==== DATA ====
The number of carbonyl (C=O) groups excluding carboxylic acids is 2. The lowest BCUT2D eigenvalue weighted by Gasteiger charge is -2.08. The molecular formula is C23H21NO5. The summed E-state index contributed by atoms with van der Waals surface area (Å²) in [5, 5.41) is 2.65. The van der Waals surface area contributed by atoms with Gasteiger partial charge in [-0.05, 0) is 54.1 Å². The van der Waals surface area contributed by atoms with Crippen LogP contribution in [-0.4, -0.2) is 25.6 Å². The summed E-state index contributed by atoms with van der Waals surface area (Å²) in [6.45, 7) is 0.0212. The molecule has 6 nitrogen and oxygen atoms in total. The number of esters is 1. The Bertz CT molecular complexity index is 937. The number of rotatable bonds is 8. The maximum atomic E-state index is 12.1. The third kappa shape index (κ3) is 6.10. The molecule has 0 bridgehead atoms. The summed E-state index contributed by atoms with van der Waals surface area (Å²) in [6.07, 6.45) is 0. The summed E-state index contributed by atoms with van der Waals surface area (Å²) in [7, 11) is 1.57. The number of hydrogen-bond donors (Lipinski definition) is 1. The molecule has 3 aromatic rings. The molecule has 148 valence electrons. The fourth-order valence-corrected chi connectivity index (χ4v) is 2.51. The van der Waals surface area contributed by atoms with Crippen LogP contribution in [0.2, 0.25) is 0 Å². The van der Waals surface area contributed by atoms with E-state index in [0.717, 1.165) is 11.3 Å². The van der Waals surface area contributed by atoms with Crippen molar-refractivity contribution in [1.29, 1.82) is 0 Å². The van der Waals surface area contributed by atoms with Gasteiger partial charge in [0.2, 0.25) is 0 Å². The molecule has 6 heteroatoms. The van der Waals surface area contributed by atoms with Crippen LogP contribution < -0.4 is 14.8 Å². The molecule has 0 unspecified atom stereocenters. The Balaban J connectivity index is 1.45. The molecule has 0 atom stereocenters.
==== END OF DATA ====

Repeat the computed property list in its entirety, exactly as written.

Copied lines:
The number of carbonyl (C=O) groups excluding carboxylic acids is 2. The lowest BCUT2D eigenvalue weighted by Gasteiger charge is -2.08. The molecular formula is C23H21NO5. The summed E-state index contributed by atoms with van der Waals surface area (Å²) in [5, 5.41) is 2.65. The van der Waals surface area contributed by atoms with Gasteiger partial charge in [-0.05, 0) is 54.1 Å². The van der Waals surface area contributed by atoms with Crippen LogP contribution in [-0.4, -0.2) is 25.6 Å². The summed E-state index contributed by atoms with van der Waals surface area (Å²) in [6.45, 7) is 0.0212. The molecule has 6 nitrogen and oxygen atoms in total. The number of esters is 1. The Bertz CT molecular complexity index is 937. The number of rotatable bonds is 8. The maximum atomic E-state index is 12.1. The third kappa shape index (κ3) is 6.10. The molecule has 0 bridgehead atoms. The summed E-state index contributed by atoms with van der Waals surface area (Å²) in [6.07, 6.45) is 0. The summed E-state index contributed by atoms with van der Waals surface area (Å²) in [7, 11) is 1.57. The number of hydrogen-bond donors (Lipinski definition) is 1. The molecule has 3 aromatic rings. The molecule has 148 valence electrons. The fourth-order valence-corrected chi connectivity index (χ4v) is 2.51. The van der Waals surface area contributed by atoms with Crippen LogP contribution in [0.2, 0.25) is 0 Å². The van der Waals surface area contributed by atoms with E-state index in [0.717, 1.165) is 11.3 Å². The van der Waals surface area contributed by atoms with Crippen molar-refractivity contribution in [1.29, 1.82) is 0 Å². The van der Waals surface area contributed by atoms with Gasteiger partial charge in [0.2, 0.25) is 0 Å². The molecule has 6 heteroatoms. The van der Waals surface area contributed by atoms with Crippen LogP contribution < -0.4 is 14.8 Å². The molecule has 0 unspecified atom stereocenters. The Balaban J connectivity index is 1.45. The molecule has 0 atom stereocenters.